This article was first published by the Global Call for Climate Action on their website : http://tcktcktck.org/2015/04/jozef-niemiec-what-is-just-transition-and-why-do-we-all-need-to-get-behind-it/67880
By Józef Niemiec, Deputy Secretary General, European Trade Union Confederation
Climate action is not simply an environmental issue. It requires society to make major changes to the economy. It cannot be imposed from above.
Around the world, millions are already mobilised to support this transformation. But many others still need to be convinced and without the backing of workers and their families, in Europe and elsewhere, ambitious climate action will simply not happen.
Representing 90 trade union organisations from 39 countries, the European Trade Union Confederation (ETUC) supports climate action.
We support and call for greenhouse gas emission reductions for developed countries of at least 25-40% by 2020 (based on 1990 levels), and 80-95% by 2050, to avoid an increase in global temperature of more than 2°C by 2100.
The ETUC also supports a fair, legally binding and ambitious international climate agreement.
But any international agreement must support a “just transition”, and at the ETUC we are calling for a climate deal agreed in Paris at the end of the year to include provisions for a “just transition of the workforce, and the creation of decent work and quality jobs”.
It is vital that anyone supporting climate action also make the case for a just transition.
But what does a just transition mean?
It is a call for social fairness. It means that workers must not be left behind by climate action and the transition to a low-carbon economy.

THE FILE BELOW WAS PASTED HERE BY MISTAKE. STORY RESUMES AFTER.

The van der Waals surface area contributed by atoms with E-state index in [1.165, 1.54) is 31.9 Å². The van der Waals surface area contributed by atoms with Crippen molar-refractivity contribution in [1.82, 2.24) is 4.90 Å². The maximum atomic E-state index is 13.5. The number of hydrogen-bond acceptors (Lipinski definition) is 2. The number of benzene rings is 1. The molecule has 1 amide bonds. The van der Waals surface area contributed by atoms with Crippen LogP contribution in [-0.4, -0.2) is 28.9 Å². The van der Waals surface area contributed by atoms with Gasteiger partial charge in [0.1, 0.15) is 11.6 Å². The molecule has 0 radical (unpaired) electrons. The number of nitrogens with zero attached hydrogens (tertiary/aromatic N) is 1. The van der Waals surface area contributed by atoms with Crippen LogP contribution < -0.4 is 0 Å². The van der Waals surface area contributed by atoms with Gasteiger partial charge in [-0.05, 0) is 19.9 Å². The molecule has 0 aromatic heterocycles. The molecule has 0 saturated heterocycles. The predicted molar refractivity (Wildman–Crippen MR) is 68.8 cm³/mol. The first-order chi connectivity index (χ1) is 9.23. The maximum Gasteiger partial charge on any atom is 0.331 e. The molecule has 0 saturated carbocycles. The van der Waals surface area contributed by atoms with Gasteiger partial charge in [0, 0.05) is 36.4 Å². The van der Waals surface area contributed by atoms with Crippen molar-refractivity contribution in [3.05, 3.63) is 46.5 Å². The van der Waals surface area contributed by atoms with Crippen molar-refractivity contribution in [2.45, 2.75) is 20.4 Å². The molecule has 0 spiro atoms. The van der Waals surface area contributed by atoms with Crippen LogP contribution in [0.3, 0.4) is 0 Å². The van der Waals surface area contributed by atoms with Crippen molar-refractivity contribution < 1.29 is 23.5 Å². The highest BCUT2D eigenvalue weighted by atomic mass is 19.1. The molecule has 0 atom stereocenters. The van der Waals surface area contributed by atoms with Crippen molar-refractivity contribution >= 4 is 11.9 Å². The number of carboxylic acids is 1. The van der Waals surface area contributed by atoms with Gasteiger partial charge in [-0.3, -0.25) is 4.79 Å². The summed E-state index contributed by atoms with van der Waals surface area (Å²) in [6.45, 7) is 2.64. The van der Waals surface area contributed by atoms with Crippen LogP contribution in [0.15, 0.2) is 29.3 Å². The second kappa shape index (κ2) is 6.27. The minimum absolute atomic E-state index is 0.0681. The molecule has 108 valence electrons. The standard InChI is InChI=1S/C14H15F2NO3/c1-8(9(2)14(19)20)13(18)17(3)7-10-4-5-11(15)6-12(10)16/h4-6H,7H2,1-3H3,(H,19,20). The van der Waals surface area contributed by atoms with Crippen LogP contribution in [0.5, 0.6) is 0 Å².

Workers must participate in, and when necessary be supported to make, the transition.
The ETUC has defined 5 key elements for a ‘just transition’:
- Participation The scale of changes necessary to reach 80-95% reduction in greenhouse gas emissions by 2050 demands engagement from all sections of society. Social dialogue, negotiation and participation underpin and reconcile social cohesion, quality employment, job creation and increased innovation and competitiveness. Only through consistent and stronger worker participation can change be managed in a socially acceptable manner.
- Jobs There are no jobs on a dead planet, but equally there is no future for society without decent jobs and wages. Green and decent jobs can be created through investments in (new) low-carbon technologies, in R&D and innovation, and technology transfer. But it is not enough to focus on emerging ‘green’ sectors, such as renewable energy, energy efficiency and waste management. There must also to be a decarbonisation of existing, sometimes ‘dirty’, sectors, with the creation or maintenance of jobs.
- Training & education Government-led, active education/training and skills policies are fundamental to the transition to a low-carbon, resource-efficient economy. All workers should have access to education and training, regardless of their age, gender, employment status, or nationality. It is particularly important to enable groups such as the low-skilled, older workers and workers on temporary or part-time contracts, to develop their knowledge, skills and competences throughout their working life.
- Democratic rights Respect for trade union rights and human rights is essential for a Just Transition. The right to represent workers’ and communities’ interests must be guaranteed in all countries.
- Social protection Public policy must provide a safety net through active labour market policies, strong social protection and support measures. A European restructuring framework must include support mechanisms for workers who fall victim to economic change.
A just transition means achieving ambitious climate action in a way that benefits the whole of society and does not simply pile the costs on the least privileged.